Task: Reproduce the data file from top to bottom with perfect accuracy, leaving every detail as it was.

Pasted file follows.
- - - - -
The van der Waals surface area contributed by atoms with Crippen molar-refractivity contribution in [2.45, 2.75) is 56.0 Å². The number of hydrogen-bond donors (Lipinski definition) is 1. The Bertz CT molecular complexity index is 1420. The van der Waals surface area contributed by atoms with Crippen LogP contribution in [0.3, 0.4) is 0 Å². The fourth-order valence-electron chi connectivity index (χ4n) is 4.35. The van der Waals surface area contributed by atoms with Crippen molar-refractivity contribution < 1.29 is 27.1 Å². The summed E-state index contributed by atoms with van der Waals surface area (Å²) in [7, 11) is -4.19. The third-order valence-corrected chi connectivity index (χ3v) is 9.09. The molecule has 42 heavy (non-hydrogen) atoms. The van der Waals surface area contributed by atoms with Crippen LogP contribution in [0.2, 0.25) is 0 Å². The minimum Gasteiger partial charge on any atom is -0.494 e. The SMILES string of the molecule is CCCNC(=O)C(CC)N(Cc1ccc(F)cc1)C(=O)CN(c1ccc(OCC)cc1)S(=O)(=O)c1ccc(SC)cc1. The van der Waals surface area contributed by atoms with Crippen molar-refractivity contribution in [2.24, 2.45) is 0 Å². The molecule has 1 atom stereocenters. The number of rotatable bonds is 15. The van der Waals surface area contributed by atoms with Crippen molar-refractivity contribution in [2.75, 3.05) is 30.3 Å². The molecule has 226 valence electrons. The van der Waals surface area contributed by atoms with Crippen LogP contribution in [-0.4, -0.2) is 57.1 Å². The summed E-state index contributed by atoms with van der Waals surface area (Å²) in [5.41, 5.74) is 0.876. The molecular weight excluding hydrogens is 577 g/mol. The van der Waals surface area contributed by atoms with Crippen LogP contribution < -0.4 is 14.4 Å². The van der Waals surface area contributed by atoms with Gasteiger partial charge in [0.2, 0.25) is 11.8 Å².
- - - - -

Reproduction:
The van der Waals surface area contributed by atoms with Crippen molar-refractivity contribution in [2.45, 2.75) is 56.0 Å². The number of hydrogen-bond donors (Lipinski definition) is 1. The Bertz CT molecular complexity index is 1420. The van der Waals surface area contributed by atoms with Crippen LogP contribution in [0.3, 0.4) is 0 Å². The fourth-order valence-electron chi connectivity index (χ4n) is 4.35. The van der Waals surface area contributed by atoms with Crippen molar-refractivity contribution < 1.29 is 27.1 Å². The summed E-state index contributed by atoms with van der Waals surface area (Å²) in [7, 11) is -4.19. The third-order valence-corrected chi connectivity index (χ3v) is 9.09. The molecule has 42 heavy (non-hydrogen) atoms. The van der Waals surface area contributed by atoms with Crippen LogP contribution in [0.2, 0.25) is 0 Å². The minimum Gasteiger partial charge on any atom is -0.494 e. The SMILES string of the molecule is CCCNC(=O)C(CC)N(Cc1ccc(F)cc1)C(=O)CN(c1ccc(OCC)cc1)S(=O)(=O)c1ccc(SC)cc1. The van der Waals surface area contributed by atoms with Crippen molar-refractivity contribution in [2.24, 2.45) is 0 Å². The molecule has 1 atom stereocenters. The number of rotatable bonds is 15. The van der Waals surface area contributed by atoms with Crippen molar-refractivity contribution in [2.75, 3.05) is 30.3 Å². The molecule has 226 valence electrons. The van der Waals surface area contributed by atoms with Crippen LogP contribution in [-0.4, -0.2) is 57.1 Å². The summed E-state index contributed by atoms with van der Waals surface area (Å²) in [5.41, 5.74) is 0.876. The molecular weight excluding hydrogens is 577 g/mol. The van der Waals surface area contributed by atoms with Crippen LogP contribution < -0.4 is 14.4 Å². The van der Waals surface area contributed by atoms with Gasteiger partial charge in [0.2, 0.25) is 11.8 Å².